September Nets Mostly Losses for State Investments
TALLAHASSEE — A tumultuous September brought significant financial losses for Florida as the country saw several financial giants crash and burn in a flailing economy.
The state invests portions of several funds in the stock market through a diverse portfolio. But as the market continued to tank over the past month, investments have declined significantly in value.
A controversial $700 billion Wall Street bailout passed Congress last week, but the market has shown little improvement since then and market analysts are sitting and hoping for a turnaround. On Wednesday, the Fed said it would reduce interest rates to try to jumpstart the economy, but the market response was tepid, with the Dow closing down nearly 200 points.
“Eventually the numbers will go up,” said Dennis MacKee, a spokesman for the State Board of Administration, which handles the investments of the state's Hurricane Catastrophe fund, pension fund and other state money.
The SBA has investments in Lehman Brothers, AIG, Wachovia and Washington Mutual, all companies that have come under the microscope in recent weeks.
At the end of August, the Florida Hurricane Catastrophe Fund, which backs up insurance companies when they can't pay for hurricane damaged property, had investments in Lehman Brothers at $88.9 million. By the end of September, the value had sunk to $11.8 million. The CAT Fund's investments in Washington Mutual, valued at $92.8 million at the end of August, were valued at just $41.5 million at the end of September.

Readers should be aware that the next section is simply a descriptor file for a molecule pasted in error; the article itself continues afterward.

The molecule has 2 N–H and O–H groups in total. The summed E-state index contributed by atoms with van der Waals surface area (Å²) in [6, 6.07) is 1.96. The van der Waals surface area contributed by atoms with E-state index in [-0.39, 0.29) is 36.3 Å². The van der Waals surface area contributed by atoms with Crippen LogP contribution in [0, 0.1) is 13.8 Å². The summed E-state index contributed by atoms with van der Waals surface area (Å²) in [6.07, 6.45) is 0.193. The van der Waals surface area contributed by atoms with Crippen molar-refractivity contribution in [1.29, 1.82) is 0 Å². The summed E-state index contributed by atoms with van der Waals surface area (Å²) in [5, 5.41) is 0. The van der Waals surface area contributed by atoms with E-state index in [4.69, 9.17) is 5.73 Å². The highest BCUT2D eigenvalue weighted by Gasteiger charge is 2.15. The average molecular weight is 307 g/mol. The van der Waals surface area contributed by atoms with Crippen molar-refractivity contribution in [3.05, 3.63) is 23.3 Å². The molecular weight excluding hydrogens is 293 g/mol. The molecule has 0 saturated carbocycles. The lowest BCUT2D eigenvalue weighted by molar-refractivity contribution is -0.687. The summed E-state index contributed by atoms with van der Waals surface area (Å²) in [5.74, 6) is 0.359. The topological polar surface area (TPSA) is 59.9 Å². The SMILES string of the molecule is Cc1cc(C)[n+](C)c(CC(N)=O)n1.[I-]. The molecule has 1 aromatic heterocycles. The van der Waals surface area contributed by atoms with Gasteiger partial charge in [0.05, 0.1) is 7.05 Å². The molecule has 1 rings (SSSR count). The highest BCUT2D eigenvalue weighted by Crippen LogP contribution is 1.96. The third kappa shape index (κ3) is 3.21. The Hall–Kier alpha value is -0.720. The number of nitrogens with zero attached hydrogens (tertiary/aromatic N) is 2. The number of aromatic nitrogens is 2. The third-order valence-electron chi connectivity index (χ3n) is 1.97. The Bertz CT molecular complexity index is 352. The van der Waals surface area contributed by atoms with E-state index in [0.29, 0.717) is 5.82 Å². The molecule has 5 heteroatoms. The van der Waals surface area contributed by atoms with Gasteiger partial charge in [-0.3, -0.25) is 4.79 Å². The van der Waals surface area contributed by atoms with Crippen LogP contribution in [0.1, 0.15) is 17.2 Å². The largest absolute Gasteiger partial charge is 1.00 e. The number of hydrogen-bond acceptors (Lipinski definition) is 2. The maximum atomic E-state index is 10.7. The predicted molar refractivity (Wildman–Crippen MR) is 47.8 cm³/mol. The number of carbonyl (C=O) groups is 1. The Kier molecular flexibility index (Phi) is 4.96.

The losses in the CAT Fund are only on paper at the moment though. According to numbers provided by the SBA, no CAT Fund holdings were sold during that time period. So, the value will increase if the economy improves.
The Chiles Endowment Fund, a trust fund of money the state won in a settlement with cigarette makers, which could be used in part to plug a $795 million hole in the state budget, has seen actual losses though. Because of sales, the state lost more than $1 million from the Chiles Endowment.
SBA interim executive director Bob Milligan and state Chief Financial Officer Alex Sink have said at Cabinet meetings over the past month that the state's diversified portfolio has essentially saved Florida, as an investor, from experiencing dire financial consequences from the failures of several investment banks.
But the downward spiral of the market has politicians, financial analysts and investors nervously watching the state's pocketbook.
The pension fund has also been significantly impacted by the fluctuating market; however, it did make some money in the past month from a sale of Washington Mutual stock, netting the fund $655,860.76.